Back to Marty's particular subwoofer; it was sent away to have its parameters measured before the enclosure was built into the boot floor using a combination of fiberglass and marine ply. The exact volume, plate angle (it's not completely horizontal) and how much fiberfill etc is contained will remain secret for now but it does allow for a constant group delay throughout its entire frequency range in addition to offering an extremely low roll-off. Marty is more than happy to play pipe organ tracks to demonstrate this design (the bottom pipe of the pipe organ is tuned to the point of you feeling it rather than hearing it).
The top of the enclosure is painted in five layers of Nissan red and five layers of clear to give it a really deep look while the surrounding grey panels are trimmed on vinyl and dyed to match the factory Nissan trim. The subwoofer is supported and reinforced by a custom machined alloy trim ring. One of four sway bar bolts through the floor and keeps the rear end of the car nice and tight without affecting the subwoofer.
So that'll do for now. For those interested in having a look or more importantly, a listen; please ring Marty at Fhrx Studios to organize an audition sometime.
When Andy first brought his stunning 57' Chev down to us we knew we'd be in for a challenge because, as is always the case with old classics like these, you cannot just install any old component set because space is at a premium in addition to the fact these cars tend to come out with some very obscure sized speakers (4 x 10" for example). Therefore when undertaking this install we'd have to develop some way of installing the large amount of planned audio gear without damaging and the cars trim pieces and secondly; we had to ensure it could be removed again if upgrades were plumbed in further on down the track.
Starting at the source literally, the Chev uses a Kenwood XXV-01D as its main head unit and this was chosen primarily for its ability to reach full preout voltage without any hint of distortion. We tend to check each and every head unit and amplifier here on the oscilloscope for distortion and this deck got the nod because it's output is so impressively devoid of any such sonic anomalies.
From here the signal heads to the Audison BitOne processor. The more processing abilities a system has, the better we can tune it to sound. For this reason we often install the BitOne as its a complete digital sound processing suite that offers the user total control over every aspect of the sound.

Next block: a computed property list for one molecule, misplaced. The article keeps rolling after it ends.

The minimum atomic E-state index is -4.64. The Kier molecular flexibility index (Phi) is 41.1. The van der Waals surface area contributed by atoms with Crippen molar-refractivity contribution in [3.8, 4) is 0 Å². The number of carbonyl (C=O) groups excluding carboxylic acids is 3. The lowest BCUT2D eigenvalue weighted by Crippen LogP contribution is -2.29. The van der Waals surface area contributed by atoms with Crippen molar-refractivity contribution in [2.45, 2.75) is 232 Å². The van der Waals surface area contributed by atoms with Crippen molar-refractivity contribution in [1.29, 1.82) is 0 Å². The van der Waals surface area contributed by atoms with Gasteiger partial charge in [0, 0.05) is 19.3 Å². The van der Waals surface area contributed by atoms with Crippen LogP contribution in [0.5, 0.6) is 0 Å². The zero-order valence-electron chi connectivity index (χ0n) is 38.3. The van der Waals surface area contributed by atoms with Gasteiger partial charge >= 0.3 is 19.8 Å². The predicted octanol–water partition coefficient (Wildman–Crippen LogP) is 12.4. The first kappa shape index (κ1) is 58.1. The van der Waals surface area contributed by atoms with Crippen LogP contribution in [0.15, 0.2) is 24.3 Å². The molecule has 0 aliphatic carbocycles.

From the processor to the engine room of the system; the three huge Focal Dual Direct amplifiers. These amplifiers represent the pinnacle of Focals amplifier engineering abilities and not only offer an abundance of clean power (try 2 x 250 watts @ 4 ohm), they're output is virtually free of additional ambient noise such as whine. The system is setup in a semi-active configuration which sees one amplifier running the tweeters and midranges, one amplifier running the midbass drivers whilst the remaining one compliments the subwoofers.
Shooting a sideways glance at the boot, you could be forgiven for thinking it's just a simply flat wood false floor however nothing could be further from the truth. Upon closer inspection you'll notice its constuction is actually from fibreglass and has quite a few contours and curves in it as it leads from the boot rear seal right up to the enclosure face plate. The design of the floor keeps within the classic lines of the Chev and matching the side carpet was no easy task either just quietly with us scouring all over the US trimmers for a match. For additional decoration we created a perspex plate which breaks up the edge between the amplifiers and the carpet. This 'window' is the flame polished and edge lit using bright red LED's. We've welded and polished up a new alloy bracket to hold the nitrous oxide bottle for those moment where planting the right foot aren't quite enough. Under the right hand side of the boot floor is a compartment that holds the jump start and power supply (for shows) leads. Lastly; the BelAir badge was added as a decretory highlight and is mounted on the front sloping contour of the floor plate.